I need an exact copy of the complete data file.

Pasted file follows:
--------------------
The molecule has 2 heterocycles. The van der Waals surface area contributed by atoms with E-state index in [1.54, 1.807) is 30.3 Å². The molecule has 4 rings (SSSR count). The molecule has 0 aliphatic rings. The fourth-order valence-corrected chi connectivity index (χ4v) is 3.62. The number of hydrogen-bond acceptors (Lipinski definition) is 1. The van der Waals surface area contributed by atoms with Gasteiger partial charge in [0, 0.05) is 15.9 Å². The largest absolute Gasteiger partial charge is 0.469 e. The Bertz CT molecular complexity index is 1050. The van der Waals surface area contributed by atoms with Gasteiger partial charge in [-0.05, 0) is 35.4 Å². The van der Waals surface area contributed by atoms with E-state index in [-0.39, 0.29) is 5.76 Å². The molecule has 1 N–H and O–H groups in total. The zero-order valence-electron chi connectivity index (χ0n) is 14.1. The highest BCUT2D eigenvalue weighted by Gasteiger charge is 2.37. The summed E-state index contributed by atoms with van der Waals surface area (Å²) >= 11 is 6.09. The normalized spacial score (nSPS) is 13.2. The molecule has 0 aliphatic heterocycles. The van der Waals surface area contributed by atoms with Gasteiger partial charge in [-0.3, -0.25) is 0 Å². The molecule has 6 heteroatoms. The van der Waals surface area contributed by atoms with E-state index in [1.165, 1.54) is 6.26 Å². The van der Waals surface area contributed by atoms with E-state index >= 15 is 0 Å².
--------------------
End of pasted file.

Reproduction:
The molecule has 2 heterocycles. The van der Waals surface area contributed by atoms with E-state index in [1.54, 1.807) is 30.3 Å². The molecule has 4 rings (SSSR count). The molecule has 0 aliphatic rings. The fourth-order valence-corrected chi connectivity index (χ4v) is 3.62. The number of hydrogen-bond acceptors (Lipinski definition) is 1. The van der Waals surface area contributed by atoms with Gasteiger partial charge in [0, 0.05) is 15.9 Å². The largest absolute Gasteiger partial charge is 0.469 e. The Bertz CT molecular complexity index is 1050. The van der Waals surface area contributed by atoms with Gasteiger partial charge in [-0.05, 0) is 35.4 Å². The van der Waals surface area contributed by atoms with E-state index in [-0.39, 0.29) is 5.76 Å². The molecule has 1 N–H and O–H groups in total. The zero-order valence-electron chi connectivity index (χ0n) is 14.1. The highest BCUT2D eigenvalue weighted by Gasteiger charge is 2.37. The summed E-state index contributed by atoms with van der Waals surface area (Å²) >= 11 is 6.09. The normalized spacial score (nSPS) is 13.2. The molecule has 0 aliphatic heterocycles. The van der Waals surface area contributed by atoms with Gasteiger partial charge in [-0.3, -0.25) is 0 Å². The molecule has 6 heteroatoms. The van der Waals surface area contributed by atoms with E-state index in [1.165, 1.54) is 6.26 Å². The van der Waals surface area contributed by atoms with E-state index >= 15 is 0 Å².